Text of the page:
Grunfeld Memorial Award & Medal

For professional contribution of significant influence on the engineering application of components made from alloys in the metallurgical industries.

Grunfeld Memorial Award & Medal

The Grunfeld Memorial Award & Medal is presented in recognition of professional contribution by an individual in early to mid-career, that has had significant influence on the engineering application of components made from any alloys in the metallurgical industries.

The winner will receive a medal and £750.00

The Institute defines early career as meaning someone who is as of 1 September 2020 (and allows for career breaks, e.g. parental leave):
1. within 10 years of the start of their first employment (or self-employment) in a materials, minerals or mining related role, or
2. within 6 years of completing their PhD (in a relevant subject), whichever is sooner
Note - the 10 years from the start of their first employment would not normally include any apprenticeships (or equivalent training scheme)

Award judging

Nominations for the Grunfeld Memorial Award & Medal are judged by the IOM3 Awards Committee.

Past winners

2019 R Morana, 2018 J Strong, 2017 M R Clinch, 2016 Not awarded, 2015 D Armstrong, 2014 Not awarded, 2013 M Preuss, 2012 Not awarded, 2011 Joseph Robson, 2009 R Vanstone, 2005 D Dye, 2003 P Pragnell, 2001 P Lee, 1999 K L Choy, 1997 C N Elliott, 1996 L Christodoulou, 1995 S Flood, 1994 D G McCartney, 1992 J E King, 1991 B A Rickinson, 1989 A A Howe, 1988 C J Peel.

About the Award

Ernst Grunfeld was born in Beuthen, Silesia, on 11 June 1912. He was the second son of Dr Paul Grunfeld who founded the Gesellschaft Fur Elektrometallurgie (GfE) in 1911. After completing school in Berlin, Ernst Grunfels enrolled in the University of Freiburg in the faculty of chemistry. The family were of Jewish descent and after Hitler came to power they emigrated to England in 1938, losing GfE and their homes in Germany. Shortly afterwards London & Scandinavian Metallurgical Co Ltd (LSM) was formed.

Ernst Grunfeld enrolled at Oxford University where he continued reading chemistry. After the fall of France in 1940 there was an imminent danger of invasion in England and many German nationals of military age resident in the UK (including those of Jewish descent) were interned and transported overseas/ Ernst Grunfels was taken to Canada where he remained until 1941 when, with the restrictions on foreign nationals being reduced, he returned to England. He resumed his studies at Oxford, graduating in chemistry in 1942.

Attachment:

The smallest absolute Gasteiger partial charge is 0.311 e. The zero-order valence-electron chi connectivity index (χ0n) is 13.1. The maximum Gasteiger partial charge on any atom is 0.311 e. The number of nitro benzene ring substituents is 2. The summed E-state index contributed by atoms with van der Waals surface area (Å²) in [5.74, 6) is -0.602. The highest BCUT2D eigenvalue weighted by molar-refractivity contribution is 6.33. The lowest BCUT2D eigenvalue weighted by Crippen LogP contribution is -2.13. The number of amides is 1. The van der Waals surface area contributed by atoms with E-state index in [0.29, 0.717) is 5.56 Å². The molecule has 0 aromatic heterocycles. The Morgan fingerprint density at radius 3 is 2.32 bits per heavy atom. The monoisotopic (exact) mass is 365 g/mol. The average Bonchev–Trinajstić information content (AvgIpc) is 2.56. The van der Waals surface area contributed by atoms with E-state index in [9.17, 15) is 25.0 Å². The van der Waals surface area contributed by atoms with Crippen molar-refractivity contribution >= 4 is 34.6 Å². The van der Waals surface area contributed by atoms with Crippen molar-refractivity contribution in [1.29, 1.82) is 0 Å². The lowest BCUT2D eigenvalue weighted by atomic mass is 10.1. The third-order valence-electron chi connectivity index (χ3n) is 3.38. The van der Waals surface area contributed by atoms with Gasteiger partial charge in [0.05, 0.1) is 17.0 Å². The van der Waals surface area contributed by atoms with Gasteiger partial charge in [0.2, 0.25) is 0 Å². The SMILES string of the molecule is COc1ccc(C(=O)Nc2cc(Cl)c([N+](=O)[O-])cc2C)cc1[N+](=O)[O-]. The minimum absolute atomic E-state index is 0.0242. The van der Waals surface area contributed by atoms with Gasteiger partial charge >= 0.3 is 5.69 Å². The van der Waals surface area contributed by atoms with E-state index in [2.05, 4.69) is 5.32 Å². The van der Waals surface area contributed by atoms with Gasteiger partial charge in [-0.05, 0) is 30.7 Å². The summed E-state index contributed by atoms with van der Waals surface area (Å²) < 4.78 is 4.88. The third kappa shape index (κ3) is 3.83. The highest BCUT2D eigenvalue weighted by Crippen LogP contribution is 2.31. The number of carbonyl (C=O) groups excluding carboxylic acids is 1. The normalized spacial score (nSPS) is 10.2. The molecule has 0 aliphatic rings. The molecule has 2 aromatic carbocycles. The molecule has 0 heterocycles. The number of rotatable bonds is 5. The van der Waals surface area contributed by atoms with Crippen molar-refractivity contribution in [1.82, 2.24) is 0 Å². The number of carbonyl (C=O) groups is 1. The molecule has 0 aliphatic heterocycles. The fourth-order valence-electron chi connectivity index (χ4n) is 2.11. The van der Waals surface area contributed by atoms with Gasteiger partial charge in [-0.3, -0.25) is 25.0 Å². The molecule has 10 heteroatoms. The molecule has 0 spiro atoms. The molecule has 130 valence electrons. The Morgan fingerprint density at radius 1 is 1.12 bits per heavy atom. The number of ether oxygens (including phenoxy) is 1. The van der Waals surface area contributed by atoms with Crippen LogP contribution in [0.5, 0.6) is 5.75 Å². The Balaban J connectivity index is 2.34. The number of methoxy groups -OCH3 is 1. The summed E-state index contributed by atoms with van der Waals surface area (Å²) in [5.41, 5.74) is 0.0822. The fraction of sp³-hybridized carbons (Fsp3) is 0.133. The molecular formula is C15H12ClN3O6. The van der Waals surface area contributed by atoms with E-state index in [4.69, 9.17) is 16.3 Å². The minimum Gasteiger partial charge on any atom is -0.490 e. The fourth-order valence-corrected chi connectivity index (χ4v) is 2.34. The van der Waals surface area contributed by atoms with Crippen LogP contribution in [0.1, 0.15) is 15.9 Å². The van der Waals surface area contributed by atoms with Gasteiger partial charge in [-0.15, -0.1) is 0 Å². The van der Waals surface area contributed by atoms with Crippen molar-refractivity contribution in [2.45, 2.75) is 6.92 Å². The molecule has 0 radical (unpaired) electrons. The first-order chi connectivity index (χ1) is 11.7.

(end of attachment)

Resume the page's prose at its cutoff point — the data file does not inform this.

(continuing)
Until this time LSM had been engaged in the recovery of tungsten and vanadium for the Ministry of Supply at a small chemical works in Derbyshire, but had been approached by the Ministry of Aircraft Production to produce pure chromium metal for the Nimonic range of heat resisting alloys required for the turbine blade of the newly developed jet engine. The company opened a small metallurgical works in Sheffield in 1942 and installefd Ernst Grunfeld as manager, producing chromium metal by the aluminothermic Goldschmidt process. Later, ferro-titanium and other products were also made.

In 1948 Ernst Grunfeld moved to the Head Office of LSM in London, which was run by his elder brother Herbert. With the return of GfE to the Grunfelds in 1949, and the starting of operations in the USA in the late '40s and early '50s, their various companies started to grow rapidly. Sales offices were opened around the world and the family companies later became known as the Metallurg Group.

EG, as Ernst Grunfeld was know, devoted much of his time travelling around the world looking for new business opportunities. He was instrumental in the Group becoming established in Brazil, which he always believed had a great future. After the death of his elder brother Herbert in 1977, EG became chairman of the Metallurg Group. 

During his travels he established many contacts, whom he was to maintain for the remainder of his life. He attached great importance to the human aspect of industry and took as keen interest in the personal problems of everyone, fostering a remarkable team spirit throughout the Group. He was an excellent host and had a marvellous sense of humour.

In 1986 EG endowed awards in memory of his father. The Dr Paul Grunfeld Memorial Award and Medal is presented biannually by The Institute of Materials for original work carried oyut anywhere in the world on the production and use of alloys in the metallurgical industries. A parallel award is presented by the German professional body GDMB.

On his 80th birthday EG retired from LSM and the Group. Far from retiring to a life of leisure, EG devoted himself to wider issues which have always interested him such as the industrial competitiveness of his adopted country and charities supporting research into mental health.

Ernst Grunfeld remained extremely active until, at the age of 82, he died peacefully on 21 August 1994 at his home near London.

Materials World 1994, p43